Located in the historic Pike Place Market, Isadora’s has specialized in exquisite antique jewelry for 38 years. Our discriminating collection includes pieces from the early 1800’s through the 1950’s, without a reproduction to be found. Our precious pieces are sent to North American Gem Lab for independent appraisals. We invite you to call our toll free number for applicable discounts. On many of our pieces, we are able to offer between 10-25% off of appraisal value.

Friday, March 12, 2010

Bloodstone: March’s Other Birthstone

As a young girl I remember my great grandmother collecting jasper stones. Beautiful and sleek she would run her finger against the surface of the stone. I do not have a jasper collection today but I do have one lovely 1920’s bloodstone ring that I too like to run my finger along, remembering shared moments with my grandmother and enjoying a shared appreciation of nature’s beauty.
The bloodstone is green jasper that is flecked with bright red spots. The Greeks called it Heliotrope, which means, “Sun” and “Turning”. I have heard several different reasons for this name. One states that if you dipped the stone in water it would turn the sun red. Another more simply attributes the name to a shared color with the sun mirrored in the ocean at sunset.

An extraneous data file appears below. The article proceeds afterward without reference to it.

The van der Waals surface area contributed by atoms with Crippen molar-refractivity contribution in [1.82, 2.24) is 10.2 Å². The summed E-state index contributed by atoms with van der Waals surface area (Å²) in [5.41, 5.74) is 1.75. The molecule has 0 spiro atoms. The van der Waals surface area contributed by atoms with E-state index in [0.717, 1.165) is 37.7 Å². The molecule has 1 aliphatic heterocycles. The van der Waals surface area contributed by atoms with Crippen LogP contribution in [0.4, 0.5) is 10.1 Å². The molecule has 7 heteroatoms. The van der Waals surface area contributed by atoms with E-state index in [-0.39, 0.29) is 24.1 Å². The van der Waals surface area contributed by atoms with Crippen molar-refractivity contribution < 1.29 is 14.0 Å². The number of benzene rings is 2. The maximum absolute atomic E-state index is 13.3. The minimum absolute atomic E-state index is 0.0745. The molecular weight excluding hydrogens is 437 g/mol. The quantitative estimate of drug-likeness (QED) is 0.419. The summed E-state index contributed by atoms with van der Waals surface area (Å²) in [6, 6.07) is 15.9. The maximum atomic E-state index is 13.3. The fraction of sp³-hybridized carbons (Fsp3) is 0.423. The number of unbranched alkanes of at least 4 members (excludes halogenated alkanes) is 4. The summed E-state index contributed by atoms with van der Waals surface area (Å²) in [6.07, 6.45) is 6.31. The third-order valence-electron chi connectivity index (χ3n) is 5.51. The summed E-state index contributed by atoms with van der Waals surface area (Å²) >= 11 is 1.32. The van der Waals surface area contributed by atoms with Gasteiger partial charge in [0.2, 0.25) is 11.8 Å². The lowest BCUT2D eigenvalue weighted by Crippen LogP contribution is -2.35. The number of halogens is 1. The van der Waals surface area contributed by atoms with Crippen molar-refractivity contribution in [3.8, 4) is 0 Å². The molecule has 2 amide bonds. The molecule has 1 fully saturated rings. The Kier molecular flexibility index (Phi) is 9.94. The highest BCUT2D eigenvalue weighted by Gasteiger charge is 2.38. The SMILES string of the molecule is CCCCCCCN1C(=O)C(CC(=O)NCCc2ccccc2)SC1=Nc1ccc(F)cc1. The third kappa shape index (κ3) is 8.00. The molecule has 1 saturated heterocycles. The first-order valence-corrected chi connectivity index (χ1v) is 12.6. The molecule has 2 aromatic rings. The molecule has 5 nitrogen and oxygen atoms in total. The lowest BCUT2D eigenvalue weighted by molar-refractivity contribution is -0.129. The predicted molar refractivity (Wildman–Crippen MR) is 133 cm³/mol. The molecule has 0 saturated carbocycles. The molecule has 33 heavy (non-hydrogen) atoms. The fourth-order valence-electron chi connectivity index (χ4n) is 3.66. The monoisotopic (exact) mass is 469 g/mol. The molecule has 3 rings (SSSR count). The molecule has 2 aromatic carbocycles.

Mythic in many cultures, Medieval Christians believed the stone to have originated when Christ’s blood dripped from his wrists, staining some jasper at the foot of the cross. Also called the martyrs stone it was often used to carve crucifixes and martyrs. Other cultures used the bloodstone as an amulet against the evil eye and others as a symbol of justice.
Regardless of meaning or myth, I can’t help loving my bloodstone ring, imbuing it with my own personal meaning of shared moments with my grandmother. And I find myself turning my head every time I see a particularly beautiful bloodstone ring cross my path. Maybe a Victorian bloodstone pinky ring next I think. Maybe I’ll start a jasper collection of my own. Only this collection will reside on my fingers not in my hand.

After all, who doesn’t want a collection of rings that protect against ‘the evil eye’?

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